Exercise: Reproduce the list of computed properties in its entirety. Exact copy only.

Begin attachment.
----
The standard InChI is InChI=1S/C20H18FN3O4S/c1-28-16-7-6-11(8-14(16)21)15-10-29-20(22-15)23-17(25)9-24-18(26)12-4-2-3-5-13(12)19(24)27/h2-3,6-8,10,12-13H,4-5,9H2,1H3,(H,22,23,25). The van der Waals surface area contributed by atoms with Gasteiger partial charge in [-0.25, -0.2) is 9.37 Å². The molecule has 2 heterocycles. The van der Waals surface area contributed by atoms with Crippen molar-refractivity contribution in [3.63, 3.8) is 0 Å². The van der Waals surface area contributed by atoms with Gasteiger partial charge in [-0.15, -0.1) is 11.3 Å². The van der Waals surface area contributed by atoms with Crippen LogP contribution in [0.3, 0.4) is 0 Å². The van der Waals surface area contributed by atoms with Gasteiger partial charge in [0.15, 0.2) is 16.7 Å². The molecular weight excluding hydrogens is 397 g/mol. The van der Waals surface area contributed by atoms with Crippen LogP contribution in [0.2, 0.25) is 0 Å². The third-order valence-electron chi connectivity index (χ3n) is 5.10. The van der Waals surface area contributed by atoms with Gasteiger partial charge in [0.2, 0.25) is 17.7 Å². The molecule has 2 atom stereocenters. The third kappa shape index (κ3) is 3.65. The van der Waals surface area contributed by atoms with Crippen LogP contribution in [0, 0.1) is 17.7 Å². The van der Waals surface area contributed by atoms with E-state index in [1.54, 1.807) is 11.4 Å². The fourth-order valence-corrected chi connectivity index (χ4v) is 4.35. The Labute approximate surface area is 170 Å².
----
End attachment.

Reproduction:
The standard InChI is InChI=1S/C20H18FN3O4S/c1-28-16-7-6-11(8-14(16)21)15-10-29-20(22-15)23-17(25)9-24-18(26)12-4-2-3-5-13(12)19(24)27/h2-3,6-8,10,12-13H,4-5,9H2,1H3,(H,22,23,25). The van der Waals surface area contributed by atoms with Gasteiger partial charge in [-0.25, -0.2) is 9.37 Å². The molecule has 2 heterocycles. The van der Waals surface area contributed by atoms with Crippen molar-refractivity contribution in [3.63, 3.8) is 0 Å². The van der Waals surface area contributed by atoms with Gasteiger partial charge in [-0.15, -0.1) is 11.3 Å². The van der Waals surface area contributed by atoms with Crippen LogP contribution in [0.3, 0.4) is 0 Å². The van der Waals surface area contributed by atoms with Gasteiger partial charge in [0.15, 0.2) is 16.7 Å². The molecular weight excluding hydrogens is 397 g/mol. The van der Waals surface area contributed by atoms with Crippen LogP contribution in [0.2, 0.25) is 0 Å². The third-order valence-electron chi connectivity index (χ3n) is 5.10. The van der Waals surface area contributed by atoms with Gasteiger partial charge in [0.2, 0.25) is 17.7 Å². The molecule has 2 atom stereocenters. The third kappa shape index (κ3) is 3.65. The van der Waals surface area contributed by atoms with Crippen LogP contribution in [0, 0.1) is 17.7 Å². The van der Waals surface area contributed by atoms with E-state index in [1.54, 1.807) is 11.4 Å². The fourth-order valence-corrected chi connectivity index (χ4v) is 4.35. The Labute approximate surface area is 170 Å².